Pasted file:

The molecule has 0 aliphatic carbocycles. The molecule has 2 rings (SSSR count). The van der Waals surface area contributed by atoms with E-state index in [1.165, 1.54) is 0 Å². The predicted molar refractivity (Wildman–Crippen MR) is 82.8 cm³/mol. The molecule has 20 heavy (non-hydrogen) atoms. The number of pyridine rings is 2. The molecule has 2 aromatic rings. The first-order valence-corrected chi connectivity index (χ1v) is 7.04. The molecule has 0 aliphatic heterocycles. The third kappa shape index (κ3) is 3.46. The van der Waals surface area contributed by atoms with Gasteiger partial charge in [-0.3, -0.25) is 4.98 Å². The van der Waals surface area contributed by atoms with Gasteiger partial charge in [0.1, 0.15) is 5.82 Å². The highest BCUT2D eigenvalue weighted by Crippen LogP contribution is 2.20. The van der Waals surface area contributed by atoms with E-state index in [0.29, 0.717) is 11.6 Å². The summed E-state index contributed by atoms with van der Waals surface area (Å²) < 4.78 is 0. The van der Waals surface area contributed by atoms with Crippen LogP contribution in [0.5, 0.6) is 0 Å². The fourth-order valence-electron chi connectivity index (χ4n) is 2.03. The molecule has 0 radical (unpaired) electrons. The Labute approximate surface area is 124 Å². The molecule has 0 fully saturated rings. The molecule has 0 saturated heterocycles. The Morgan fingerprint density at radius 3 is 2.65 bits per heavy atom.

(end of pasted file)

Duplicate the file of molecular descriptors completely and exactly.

The molecule has 0 aliphatic carbocycles. The molecule has 2 rings (SSSR count). The van der Waals surface area contributed by atoms with E-state index in [1.165, 1.54) is 0 Å². The predicted molar refractivity (Wildman–Crippen MR) is 82.8 cm³/mol. The molecule has 20 heavy (non-hydrogen) atoms. The number of pyridine rings is 2. The molecule has 2 aromatic rings. The first-order valence-corrected chi connectivity index (χ1v) is 7.04. The molecule has 0 aliphatic heterocycles. The third kappa shape index (κ3) is 3.46. The van der Waals surface area contributed by atoms with Gasteiger partial charge in [-0.3, -0.25) is 4.98 Å². The van der Waals surface area contributed by atoms with Gasteiger partial charge in [0.1, 0.15) is 5.82 Å². The highest BCUT2D eigenvalue weighted by Crippen LogP contribution is 2.20. The van der Waals surface area contributed by atoms with E-state index in [0.29, 0.717) is 11.6 Å². The summed E-state index contributed by atoms with van der Waals surface area (Å²) < 4.78 is 0. The van der Waals surface area contributed by atoms with Crippen LogP contribution in [0.5, 0.6) is 0 Å². The fourth-order valence-electron chi connectivity index (χ4n) is 2.03. The molecule has 0 radical (unpaired) electrons. The Labute approximate surface area is 124 Å². The molecule has 0 fully saturated rings. The molecule has 0 saturated heterocycles. The Morgan fingerprint density at radius 3 is 2.65 bits per heavy atom.